Every year my husband asks me for a Christmas list, and every year I come up with a few books which I must own a hard copy. To qualify for my list, it has to be a book I know I will read, reread, and re-reread over coming years. The problem with my list is that I often pick books that are out of print and hard to find.
This year, I received from my in-laws The Big Book of Christmas Mysteries. I talked about it earlier this month. Because it’s made up of short stories, both classic and modern, it has wide appeal and you can dive in anywhere.
Did you get books for Christmas? Digital or paper? What titles and why did you ask for them?
This post from business author and speaker Anita Agers-Brooks offers wonderful literary gifts ideas if you are still have people on your Christmas gift list. I love that writing gifts can be personalized. From the twelve ideas Ms. Angers-Brooks lists, I especially like #1, #2, #10, and #11. #10 concerns using puns as gifts ideas, and I have a definite weakness for punny humor.
While I was working, I dropped into my writing zone. It doesn’t happen very often, and usually only when I am doing original writing, straight out of my imagination. When I get into my zone, my entire mind is occupied with writing. I’m not thinking of anything else, not the laundry, or how my kids are doing at school, or even what’s going on outside my window.
It feels like I’m underwater, immersed in a strange, new world. When I surface from my writing zone, I might actually need to gulp a breath, as if I’ve just come up diving deep. My surroundings seem strange to me. When I take a break from writing, it may take me several minutes to over an hour to acclimatize myself to reality again.
Do you ever dive into a writing zone? What does it feel like? When does it occur? I would love to hear what other writers experience!
My article “Going Through the Motions” is posted on the American Christian Fiction Writers blog today. If you have ever felt like your were just going through the motions as you celebrate Christmas, or in your writing, check it out.
Writing about smell might be the most difficult sense for me. I think that’s because, first, I have a very dull sense of smell. I’m sure a skunk could spray at my feet, and I ‘d only notice a slight change in the surrounding air. My youngest has a terrific sense of smell and lets me know with questions like “How come your car smells so bad, Mom?”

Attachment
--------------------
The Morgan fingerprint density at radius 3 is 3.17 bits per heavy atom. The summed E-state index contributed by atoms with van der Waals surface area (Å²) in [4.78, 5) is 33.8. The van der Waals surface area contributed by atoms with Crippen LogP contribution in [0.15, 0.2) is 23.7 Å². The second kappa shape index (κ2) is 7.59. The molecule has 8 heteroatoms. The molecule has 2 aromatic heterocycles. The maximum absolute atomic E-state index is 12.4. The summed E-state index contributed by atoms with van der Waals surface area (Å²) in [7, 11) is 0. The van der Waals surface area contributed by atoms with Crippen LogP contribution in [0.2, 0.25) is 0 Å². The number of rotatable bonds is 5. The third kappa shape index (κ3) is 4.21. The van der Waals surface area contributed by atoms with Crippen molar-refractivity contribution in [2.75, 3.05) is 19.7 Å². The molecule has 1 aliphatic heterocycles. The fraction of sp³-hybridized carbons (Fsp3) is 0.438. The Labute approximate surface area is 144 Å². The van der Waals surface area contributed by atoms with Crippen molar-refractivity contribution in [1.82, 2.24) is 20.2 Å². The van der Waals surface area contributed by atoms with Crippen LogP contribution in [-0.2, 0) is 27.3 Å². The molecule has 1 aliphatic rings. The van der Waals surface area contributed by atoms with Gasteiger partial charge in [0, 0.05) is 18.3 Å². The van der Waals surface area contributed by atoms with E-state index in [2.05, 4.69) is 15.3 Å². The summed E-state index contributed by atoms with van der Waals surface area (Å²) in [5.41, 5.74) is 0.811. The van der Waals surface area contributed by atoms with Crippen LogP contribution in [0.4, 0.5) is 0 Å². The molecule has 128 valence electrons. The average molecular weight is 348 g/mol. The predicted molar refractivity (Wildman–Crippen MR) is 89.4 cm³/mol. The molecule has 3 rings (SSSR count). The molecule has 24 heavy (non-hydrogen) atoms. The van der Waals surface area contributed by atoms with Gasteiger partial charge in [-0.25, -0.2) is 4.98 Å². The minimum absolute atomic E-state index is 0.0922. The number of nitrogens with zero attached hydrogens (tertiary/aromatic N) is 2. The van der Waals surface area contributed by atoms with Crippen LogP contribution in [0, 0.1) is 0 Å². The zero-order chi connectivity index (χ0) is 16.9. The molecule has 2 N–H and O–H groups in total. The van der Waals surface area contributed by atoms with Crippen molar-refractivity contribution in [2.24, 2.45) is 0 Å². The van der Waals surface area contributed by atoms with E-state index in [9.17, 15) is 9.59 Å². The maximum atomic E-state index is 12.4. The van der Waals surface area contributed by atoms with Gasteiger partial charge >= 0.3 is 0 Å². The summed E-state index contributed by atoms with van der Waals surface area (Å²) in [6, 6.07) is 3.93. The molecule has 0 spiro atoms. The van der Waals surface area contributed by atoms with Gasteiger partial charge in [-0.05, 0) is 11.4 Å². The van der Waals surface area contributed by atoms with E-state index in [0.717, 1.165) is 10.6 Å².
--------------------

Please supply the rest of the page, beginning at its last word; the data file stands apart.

A second reason for my difficulty is that, as abundant as the English language is, we don’t have a lot of words to choose from that concern only smells. We have to describe it in other terms, like the physical reaction to a smell.
Mr. Young points out no sense can stir memories like smell. A smell can be a very natural and meaningful way to start a flashback because everyone has had this experience. When I smell onions cooking, no matter where, I grow very nostalgic because it reminds me of my grandmother’s house. The combination of sunscreen and bug spray immediately reminds me of marching band camp.
I am going to revisit my novel The Truth and Other Strangers and review how I have used the sense of smell in it. Here are some settings and other characteristics of my novel where I could use it:
Mountains — My novel is set in the eastern mountains of West Virginia in July. The rhododendrons bloom in that month but don’t have much of a smell. I could use that, such as, “Funny, how something so pretty had no delicate scent to partner it.” Since my main character Junior loves being in the mountains, I would select only pleasant smells to support his feelings.
Food — Because Junior’s family is poor, he often is hungry. So the odors of food means more to him than to well-fed characters. He has recently lost the aunt who raised him, so I could use a smell to bring back memories of her and underline how much he misses her.
Vehicles — To me, vehicles have their own peculiar smells. Junior’s family has nine kids and owns a very old, battered van. All kinds of smells could be trapped in its abused interior.
Bar — Junior visits a notoriously rough bar twice. Describing only bothersome smells, like cigarette smoke and alcohol, would show how uncomfortable Junior is in this setting.
The Absence of Smell
The lack of smell can also be used dramatically. If your characters are animals and lose their sense of smell, that would be traumatic. In a work of speculative fiction, an object’s or area’s lack of smell could be a signal to the characters that something is horribly wrong.
How do you use the sense of smell in your writing?
I have to exercise some imagination here because I try to get all my shopping done in November to avoid the crowds of holiday shoppers.
The cozy smells of cinnamon and baking bread wafting from the coffee shops taunt the strained faces and aggressive gestures of the shoppers, who push, stalk, and shove their way to their destinations. The Christmas carols blaring from hidden speakers also sing of a mood absent from the crowd it wraps in its cheery melodies. But, maybe, a few shoppers will escape the press of people, squeeze into a coffee shop, and let the tastes of the season remind them why they are doing what they are doing. Then the carols will feel as sweet as they sound.